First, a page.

Life Insurance and Cash Value: How Does this Work?
Sometimes, you need a little boost in cash flow, and the couch cushions are regrettably coin-free. That’s okay. You can sometimes find extra income in the most unlikely places. Your life insurance policy is designed to protect your family down the road, but sometimes can be used for more immediate needs.
The amount building up in your policy is called its cash value, and you may borrow against or withdraw those funds.
What Are Whole Life and Term Life Insurance?
First, it’s important to determine what type of life insurance policy you have. A term life insurance policy is set to run for a predetermined length of time, after which it ends. If anything happens to the policyholder during the term, a death benefit is paid to the beneficiary. A whole life insurance policy is a little more expensive, but runs for the entirety of the policyholder’s life, after which it pays out to a beneficiary. Whole life policies typically have a cash value and most term life policies do not.
For term life to receive any funds other than the death benefit, you may need to purchase a return of premium policy or rider. In that case, if the term ends, and the policyholder has never had to collect on the policy, some or all of the premiums paid are returned to the policyholder. That said, you’d have had to specify that option policy upon opening it, and wouldn’t be able to collect until the term ends.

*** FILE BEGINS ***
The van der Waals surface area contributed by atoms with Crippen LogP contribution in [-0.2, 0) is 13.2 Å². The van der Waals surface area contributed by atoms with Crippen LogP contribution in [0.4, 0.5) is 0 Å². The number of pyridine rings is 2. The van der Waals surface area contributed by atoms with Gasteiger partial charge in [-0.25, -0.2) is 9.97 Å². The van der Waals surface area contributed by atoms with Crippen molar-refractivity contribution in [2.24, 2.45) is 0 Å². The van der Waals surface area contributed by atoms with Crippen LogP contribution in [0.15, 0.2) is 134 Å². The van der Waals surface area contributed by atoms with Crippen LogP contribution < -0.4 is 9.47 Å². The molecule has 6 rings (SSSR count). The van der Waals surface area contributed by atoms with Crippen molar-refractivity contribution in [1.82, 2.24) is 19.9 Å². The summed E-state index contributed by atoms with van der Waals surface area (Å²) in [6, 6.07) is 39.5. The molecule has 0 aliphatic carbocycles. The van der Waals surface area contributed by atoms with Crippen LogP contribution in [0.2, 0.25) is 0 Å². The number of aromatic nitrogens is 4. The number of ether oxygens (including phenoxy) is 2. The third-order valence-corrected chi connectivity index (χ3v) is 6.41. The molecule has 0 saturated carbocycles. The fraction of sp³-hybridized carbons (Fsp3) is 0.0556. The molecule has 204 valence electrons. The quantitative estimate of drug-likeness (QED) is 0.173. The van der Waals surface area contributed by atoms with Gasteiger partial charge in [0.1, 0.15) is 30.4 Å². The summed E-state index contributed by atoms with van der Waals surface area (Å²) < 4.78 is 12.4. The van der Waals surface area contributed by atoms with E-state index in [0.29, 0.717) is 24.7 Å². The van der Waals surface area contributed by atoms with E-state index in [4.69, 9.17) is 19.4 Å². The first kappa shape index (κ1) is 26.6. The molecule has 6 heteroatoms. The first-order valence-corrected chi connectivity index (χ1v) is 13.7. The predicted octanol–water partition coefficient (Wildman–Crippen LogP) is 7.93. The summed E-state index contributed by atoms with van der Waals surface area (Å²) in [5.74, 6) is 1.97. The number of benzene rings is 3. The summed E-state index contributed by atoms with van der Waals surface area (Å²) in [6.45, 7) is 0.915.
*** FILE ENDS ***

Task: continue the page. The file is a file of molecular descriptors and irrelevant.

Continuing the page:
What Is Cash Value?
If you have a whole life insurance policy or some term policies, the premiums you pay go toward the eventual death benefit. But that money doesn’t have to just sit in one place. The amount building up in your policy is called its cash value, and you may borrow against or withdraw those funds.
Before we continue: Please, talk to your insurance Agent and a financial professional before taking the next steps.
Accessing a Policy’s Cash Value
Borrowing against the cash value of your whole life insurance policy is like most other loans, with one exception: You may not need to repay it. You can and should, certainly, but any amount left unpaid upon your death plus any interest due is subtracted from the death benefit. That leaves less for your beneficiary, so we recommend paying it back. Just like other loans, you will be charged interest on the loan that you must pay or the interest will be added to the loan. If the loan plus any unpaid interest exceeds the cash value of the policy, there may also be provisions that an excessive loan balance can terminate the policy.
You may also withdraw funds from the cash value of universal life policies, which does not require repayment, but does decrease your death benefit. You can always pay more than your premiums later to make up the difference, which may help when you need quick cash but anticipate your fortunes later changing for the better.